Originally Published in Salon
Gary M. Kramer - October 19, 2020
Linda Ronstadt may have retired from performing in 2009, but the Grammy-winning singer is still involved in music. The inspiring documentary, "Linda and the Mockingbirds" chronicles Ronstadt's journey back across the U.S.-Mexico border to Sonora, her grandfather's hometown, for a concert by Los Cenzontles (The Mockingbirds).
The group, founded in 1989 by Eugene Rodriguez, and supported by Ronstadt, performs traditional Mexican dances and songs — like the ones Ronstadt sang on her double-platinum "Canciones de mi Padre," which remains the top-selling non-English language album in American record history.
The hourlong documentary, directed by James Keach, concentrates on how music can be a family project, uniting people with its power, culture, and tradition. Learning the roots of one's heritage, as Ronstadt did, brings understanding, visibility, and pride. In interviews in the film, Ronstadt emphasizes that music carries truth. For anyone who has ever heard her perform, the power of the singer's voice comes through.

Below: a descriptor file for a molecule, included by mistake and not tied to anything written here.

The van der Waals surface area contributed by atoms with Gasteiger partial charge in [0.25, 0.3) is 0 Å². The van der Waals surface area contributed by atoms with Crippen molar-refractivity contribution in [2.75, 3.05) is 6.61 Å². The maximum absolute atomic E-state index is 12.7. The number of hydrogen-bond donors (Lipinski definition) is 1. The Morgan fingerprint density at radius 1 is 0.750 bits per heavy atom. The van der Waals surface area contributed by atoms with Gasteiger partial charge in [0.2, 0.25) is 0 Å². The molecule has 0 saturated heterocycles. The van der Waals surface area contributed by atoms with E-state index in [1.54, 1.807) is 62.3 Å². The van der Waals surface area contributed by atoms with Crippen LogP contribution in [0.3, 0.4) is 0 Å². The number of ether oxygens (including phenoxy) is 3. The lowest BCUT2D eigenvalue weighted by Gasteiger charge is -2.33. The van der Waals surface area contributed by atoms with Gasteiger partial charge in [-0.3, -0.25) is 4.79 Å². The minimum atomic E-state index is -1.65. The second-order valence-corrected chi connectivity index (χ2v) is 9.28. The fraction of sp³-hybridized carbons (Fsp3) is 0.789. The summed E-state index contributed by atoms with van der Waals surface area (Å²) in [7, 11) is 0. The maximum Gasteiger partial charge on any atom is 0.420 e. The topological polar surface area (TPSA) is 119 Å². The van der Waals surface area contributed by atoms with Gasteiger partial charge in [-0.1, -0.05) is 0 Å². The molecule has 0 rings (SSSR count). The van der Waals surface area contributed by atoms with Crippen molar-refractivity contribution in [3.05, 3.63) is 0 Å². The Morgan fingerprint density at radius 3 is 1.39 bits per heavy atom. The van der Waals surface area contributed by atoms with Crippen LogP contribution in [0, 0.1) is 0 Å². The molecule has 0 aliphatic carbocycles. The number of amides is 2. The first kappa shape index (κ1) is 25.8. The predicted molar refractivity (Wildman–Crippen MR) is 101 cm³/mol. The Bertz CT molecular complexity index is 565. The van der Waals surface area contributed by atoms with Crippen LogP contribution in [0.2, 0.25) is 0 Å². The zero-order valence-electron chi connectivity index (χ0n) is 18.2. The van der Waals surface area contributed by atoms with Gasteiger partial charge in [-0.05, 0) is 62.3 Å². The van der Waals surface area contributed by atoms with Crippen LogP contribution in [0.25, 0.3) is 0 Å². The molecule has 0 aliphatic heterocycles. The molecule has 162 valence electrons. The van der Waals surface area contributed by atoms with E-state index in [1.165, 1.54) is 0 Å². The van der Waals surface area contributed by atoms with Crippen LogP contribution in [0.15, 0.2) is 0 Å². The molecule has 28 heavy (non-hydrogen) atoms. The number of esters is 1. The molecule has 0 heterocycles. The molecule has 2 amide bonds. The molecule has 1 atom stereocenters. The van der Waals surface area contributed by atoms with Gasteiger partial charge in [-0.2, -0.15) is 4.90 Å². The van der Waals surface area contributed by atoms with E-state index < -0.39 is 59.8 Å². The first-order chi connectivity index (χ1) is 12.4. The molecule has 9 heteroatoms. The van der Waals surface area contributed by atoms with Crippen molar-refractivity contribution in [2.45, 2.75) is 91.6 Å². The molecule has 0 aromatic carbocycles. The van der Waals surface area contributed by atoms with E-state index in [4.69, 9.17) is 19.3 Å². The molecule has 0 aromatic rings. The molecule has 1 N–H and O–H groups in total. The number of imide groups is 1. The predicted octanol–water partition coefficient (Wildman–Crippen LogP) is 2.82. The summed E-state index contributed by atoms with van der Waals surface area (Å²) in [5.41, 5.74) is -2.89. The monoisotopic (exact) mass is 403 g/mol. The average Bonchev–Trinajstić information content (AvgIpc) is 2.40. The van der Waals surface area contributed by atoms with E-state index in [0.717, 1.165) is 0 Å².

The singer, who was also the subject of last year's fantastic documentary, "Linda Ronstadt: The Sound of My Voice," spoke with Salon about Mexican culture, music, and her new documentary.